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- Logarithm - L
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- Quantitative Aptitude
- Placement Preparation
- 9 Topics
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- Logarithms used to calculate products - ( 9 - 16 )
- The inverse log rules - ( 17 - 27 )
- Logarithms used to calculate quotients - ( 28 - 32 )
- Solving for an exponent - ( 33 - 36 )
- Change of base, e,the natural logarithm - ( 37 - 44 )
- whenwe will ever use this stuff? - ( 45 - 64 )
- More about e and the natural logarithm - ( 65 - 74 )
- More log rules - ( 75 - 77 )
- Asymptotes, curve sketching, domains and ranges - ( 78 - 117 )

Topic:

Explaining Logarithms Common Logarithms of Numbers N 0 1 A Progression of Ideas Illuminating an Important Mathematical Concept log ( x / y) = log x – log y log ( x * y) = log x + log y 4 y=x 3 2 x y=b b>1 –3 –2 1 –1 logb b x = x y = logb x b>1 1 2 3 3 4 –1 –2 by = x is equivalent to y = logb x blogb x = x log b m = m log b By Dan Umbarger logp x = logq x logq p

Dedication This text is dedicated to every high school mathematics teacher whose high standards and sense of professional ethics have resulted in personal attacks upon their character and/or professional integrity. Find comfort in the exchange between Richard Rich and Sir Thomas More in the play A Man For All Seasons by Robert Bolt. Rich: “And if I was (a good teacher) , who would know it?” More: “You, your pupils, your friends, God. Not a bad public, that …” In Appreciation I would like to acknowledge grateful appreciation to Mr. (Dr.?) Greg VanMullem, who authored the awesome freeware graphing package at mathgv.com that allowed me to communicate my ideas through many graphical images. A picture is truly worth 1,000 words. Also a big “Thank you” to Dr. Art Miller of Mount Allison University of N.B. Canada for explaining the “non-integer factoring technique” used by Henry Briggs to approximate common logarithms to any desired place of accuracy. I always wondered about how he did that! Four colleagues, Deborah Dillon, Hae Sun Lee, and Fred Hurst, and Tom Hall all graciously consulted with me on key points that I was unsure of. “Thank you” Paul A. Zoch, author of Doomed to Fail, for finally helping me to understand the parallel universe that we public high school teachers are forced to work in. “Thank you” Shelley Cates of thetruthnetwork.com for helping me access the www. And the biggest “Thank you” goes to John Morris of Editide (info@editide.us) for helping me to clean up my manuscript and change all my 200 dpi figures to 600 dpi. All errors, however, are my own. Copyright © 2006 by Dan Umbarger (Dec 2006) Revised, June 2010 Single copies for individuals may be freely downloaded, saved, and printed for non-profit educational purposes only. Donations welcome!!! Suggested donation $6 students ages 1-18, $12 adults 19 and above. See mathlogarithms.com. Single and multiple bound copies may be purchased from the author at mathlogarithms.com or Dan Umbarger 7860 La Cosa Dr. Dallas, TX 75248-4438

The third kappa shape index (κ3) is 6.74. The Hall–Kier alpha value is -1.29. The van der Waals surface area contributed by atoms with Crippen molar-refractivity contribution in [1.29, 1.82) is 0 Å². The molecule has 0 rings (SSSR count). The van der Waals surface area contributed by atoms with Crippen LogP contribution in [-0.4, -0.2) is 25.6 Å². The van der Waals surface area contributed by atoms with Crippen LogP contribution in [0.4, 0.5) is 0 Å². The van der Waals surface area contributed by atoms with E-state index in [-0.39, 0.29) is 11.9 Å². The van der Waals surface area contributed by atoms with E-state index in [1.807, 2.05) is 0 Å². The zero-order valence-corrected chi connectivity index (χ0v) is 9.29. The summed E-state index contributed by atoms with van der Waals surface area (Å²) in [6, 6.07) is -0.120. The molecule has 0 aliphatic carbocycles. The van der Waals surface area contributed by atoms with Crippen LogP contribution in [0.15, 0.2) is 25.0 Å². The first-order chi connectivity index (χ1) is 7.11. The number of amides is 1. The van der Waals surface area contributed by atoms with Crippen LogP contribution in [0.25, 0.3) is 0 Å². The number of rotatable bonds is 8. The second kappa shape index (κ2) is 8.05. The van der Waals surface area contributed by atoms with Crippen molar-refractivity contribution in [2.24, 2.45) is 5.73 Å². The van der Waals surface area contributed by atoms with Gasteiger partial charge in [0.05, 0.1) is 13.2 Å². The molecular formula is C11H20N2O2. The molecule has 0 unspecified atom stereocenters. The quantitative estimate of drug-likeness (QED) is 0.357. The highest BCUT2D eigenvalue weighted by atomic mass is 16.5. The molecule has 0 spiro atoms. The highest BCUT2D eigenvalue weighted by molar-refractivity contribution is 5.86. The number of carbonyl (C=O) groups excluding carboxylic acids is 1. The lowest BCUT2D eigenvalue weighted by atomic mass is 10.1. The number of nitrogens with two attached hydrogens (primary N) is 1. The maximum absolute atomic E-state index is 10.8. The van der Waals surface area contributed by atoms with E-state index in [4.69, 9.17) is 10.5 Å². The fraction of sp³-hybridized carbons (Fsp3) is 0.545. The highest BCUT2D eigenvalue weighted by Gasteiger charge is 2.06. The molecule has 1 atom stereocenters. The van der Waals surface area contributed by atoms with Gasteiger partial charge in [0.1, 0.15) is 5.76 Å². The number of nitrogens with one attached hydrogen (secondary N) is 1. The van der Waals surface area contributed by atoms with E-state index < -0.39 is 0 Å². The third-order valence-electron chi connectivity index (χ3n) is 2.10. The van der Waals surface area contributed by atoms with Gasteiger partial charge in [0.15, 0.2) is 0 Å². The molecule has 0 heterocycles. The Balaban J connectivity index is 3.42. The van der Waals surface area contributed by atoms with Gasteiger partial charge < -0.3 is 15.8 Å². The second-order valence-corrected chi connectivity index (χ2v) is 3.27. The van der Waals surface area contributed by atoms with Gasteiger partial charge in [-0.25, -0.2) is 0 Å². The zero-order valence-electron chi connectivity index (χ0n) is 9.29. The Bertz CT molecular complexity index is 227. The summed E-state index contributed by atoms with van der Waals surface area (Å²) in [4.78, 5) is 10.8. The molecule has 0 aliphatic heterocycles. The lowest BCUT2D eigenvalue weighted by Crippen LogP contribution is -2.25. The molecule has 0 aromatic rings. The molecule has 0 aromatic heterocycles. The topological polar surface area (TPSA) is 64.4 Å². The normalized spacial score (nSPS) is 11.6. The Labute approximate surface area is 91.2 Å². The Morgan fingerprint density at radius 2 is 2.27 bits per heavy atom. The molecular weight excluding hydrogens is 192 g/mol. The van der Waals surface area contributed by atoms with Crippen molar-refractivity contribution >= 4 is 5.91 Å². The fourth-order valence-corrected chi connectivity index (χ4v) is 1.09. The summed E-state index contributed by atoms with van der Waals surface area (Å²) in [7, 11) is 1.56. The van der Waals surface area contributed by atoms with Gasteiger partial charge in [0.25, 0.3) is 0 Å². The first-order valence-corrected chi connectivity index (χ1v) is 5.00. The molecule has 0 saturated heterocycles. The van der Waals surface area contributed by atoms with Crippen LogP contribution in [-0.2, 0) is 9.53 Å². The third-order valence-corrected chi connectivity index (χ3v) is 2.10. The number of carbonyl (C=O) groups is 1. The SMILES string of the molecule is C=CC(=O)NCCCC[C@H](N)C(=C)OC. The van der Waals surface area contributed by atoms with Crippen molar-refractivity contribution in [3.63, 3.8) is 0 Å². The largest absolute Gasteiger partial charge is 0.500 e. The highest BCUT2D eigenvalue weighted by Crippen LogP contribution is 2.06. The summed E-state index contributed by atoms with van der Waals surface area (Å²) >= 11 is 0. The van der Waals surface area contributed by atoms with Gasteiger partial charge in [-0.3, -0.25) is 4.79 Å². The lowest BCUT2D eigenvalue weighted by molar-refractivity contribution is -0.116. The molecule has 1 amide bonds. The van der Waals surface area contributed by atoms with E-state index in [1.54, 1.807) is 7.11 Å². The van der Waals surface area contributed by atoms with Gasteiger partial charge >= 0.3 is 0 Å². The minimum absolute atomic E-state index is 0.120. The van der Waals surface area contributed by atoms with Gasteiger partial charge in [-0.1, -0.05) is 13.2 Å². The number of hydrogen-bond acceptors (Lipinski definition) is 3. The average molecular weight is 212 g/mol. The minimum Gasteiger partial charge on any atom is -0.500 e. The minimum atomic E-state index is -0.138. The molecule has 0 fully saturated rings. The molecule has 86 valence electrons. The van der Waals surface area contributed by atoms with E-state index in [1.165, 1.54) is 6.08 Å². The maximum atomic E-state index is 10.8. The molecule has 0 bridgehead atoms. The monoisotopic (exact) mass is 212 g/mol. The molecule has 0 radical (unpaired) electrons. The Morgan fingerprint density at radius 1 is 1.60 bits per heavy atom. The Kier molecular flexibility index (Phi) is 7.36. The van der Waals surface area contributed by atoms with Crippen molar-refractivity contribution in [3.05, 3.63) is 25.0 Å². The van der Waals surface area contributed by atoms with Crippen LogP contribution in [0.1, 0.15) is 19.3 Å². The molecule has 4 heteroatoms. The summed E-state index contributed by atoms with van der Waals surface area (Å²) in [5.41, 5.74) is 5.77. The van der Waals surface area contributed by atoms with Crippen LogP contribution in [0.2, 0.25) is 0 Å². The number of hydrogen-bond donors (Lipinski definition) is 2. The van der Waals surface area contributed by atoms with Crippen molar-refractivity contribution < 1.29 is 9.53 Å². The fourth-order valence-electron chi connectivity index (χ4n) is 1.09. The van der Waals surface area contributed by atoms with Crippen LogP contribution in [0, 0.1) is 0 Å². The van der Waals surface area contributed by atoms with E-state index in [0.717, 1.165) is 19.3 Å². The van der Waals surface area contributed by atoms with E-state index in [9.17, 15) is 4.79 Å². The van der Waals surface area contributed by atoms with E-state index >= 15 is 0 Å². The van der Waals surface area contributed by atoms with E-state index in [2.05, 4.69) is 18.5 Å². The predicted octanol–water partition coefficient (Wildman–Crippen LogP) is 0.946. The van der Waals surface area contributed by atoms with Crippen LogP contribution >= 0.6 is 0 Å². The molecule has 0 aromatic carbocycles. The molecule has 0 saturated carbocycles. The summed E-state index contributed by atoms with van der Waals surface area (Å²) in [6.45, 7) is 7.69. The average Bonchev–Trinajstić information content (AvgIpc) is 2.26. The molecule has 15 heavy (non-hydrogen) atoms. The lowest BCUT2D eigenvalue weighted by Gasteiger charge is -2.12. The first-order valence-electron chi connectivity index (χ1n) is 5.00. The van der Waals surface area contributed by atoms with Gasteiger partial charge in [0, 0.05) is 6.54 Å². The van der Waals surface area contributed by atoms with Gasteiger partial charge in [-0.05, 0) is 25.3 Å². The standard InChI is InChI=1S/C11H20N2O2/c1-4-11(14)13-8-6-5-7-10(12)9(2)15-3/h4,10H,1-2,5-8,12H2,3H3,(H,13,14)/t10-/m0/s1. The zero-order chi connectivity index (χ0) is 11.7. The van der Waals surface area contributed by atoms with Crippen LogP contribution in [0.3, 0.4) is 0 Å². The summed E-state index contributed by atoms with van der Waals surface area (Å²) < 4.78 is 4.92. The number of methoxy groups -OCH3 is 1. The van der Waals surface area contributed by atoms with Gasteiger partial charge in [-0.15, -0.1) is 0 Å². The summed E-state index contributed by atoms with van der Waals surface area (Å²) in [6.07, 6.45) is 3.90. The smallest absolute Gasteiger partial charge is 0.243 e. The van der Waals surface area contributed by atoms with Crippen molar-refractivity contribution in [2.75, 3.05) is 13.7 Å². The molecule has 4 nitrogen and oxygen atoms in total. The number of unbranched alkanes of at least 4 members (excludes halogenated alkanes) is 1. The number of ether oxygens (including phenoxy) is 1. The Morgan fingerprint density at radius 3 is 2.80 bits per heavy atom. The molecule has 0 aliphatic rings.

Explaining Logarithms A Progression of Ideas Illuminating an Important Mathematical Concept By Dan Umbarger Brown Books Publishing Group Dallas, TX., 2006 John Napier, Canon of Logarithms, 1614 “Seeing there is nothing that is so troublesome to mathematical practice, nor doth more molest and hinder calculators, than the multiplications, divisions, square and cubical extractions of great numbers, which besides the tedious expense of time are for the most part subject to many slippery errors, I began therefore to consider in my mind by what certain and ready art I might remove those hindrances….Cast away from the work itself even the very numbers themselves that are to be multiplied, divided, and resolved into roots, and putteth other numbers in their place which perform much as they can do, only by addition and subtraction, division by two or division by three.” As quoted in “When Slide Rules Ruled” by Cliff Stoll, Scientific American Magazine, May 2006, pgs. 81

Table of Contents Foreword............................................................................................................. ii Note to Teachers ................................................................................................. v Chapter 1: Logarithms Used to Calculate Products ............................................ 1 Chapter 2: The Inverse Log Rules ...................................................................... 9 Chapter 3: Logarithms Used to Calculate Quotients ........................................ 20 Chapter 4: Solving for an Exponent—The General Case ................................. 25 Chapter 5: Change of Base, e, the Natural Logarithm ...................................... 29 Chapter 6: “When will we ever use this stuff?” ............................................... 37 Chapter 7: More about e and the Natural Logarithm ........................................ 56 Chapter 8: More Log Rules .............................................................................. 66 Chapter 9: Asymptotes, Curve Sketching, Domains & Ranges ....................... 69 Chapter 10 … Practice, Practice, Practice ........................................................ 76 Appendix A: How Did Briggs Construct His Table of Common Logs? .......... 85 Appendix B: Cardano’s Formula—Solving the Generalized Cubic Equation . 93 Appendix C: Semilog Paper ............................................................................. 94 Appendix D: Logarithms of Values Less than One .......................................... 95 Appendix 2.71818: Euler’s Equation, An Introduction……………………...96 Appendix F: Exponents, Powers, Logarithms … What’s the difference?. . . 99 Answers: . . . . . . . . . . . . . . . . . . . . . . . . . . . . . . . . . . . . . . . . . . . . . . . . . . . . 100 i

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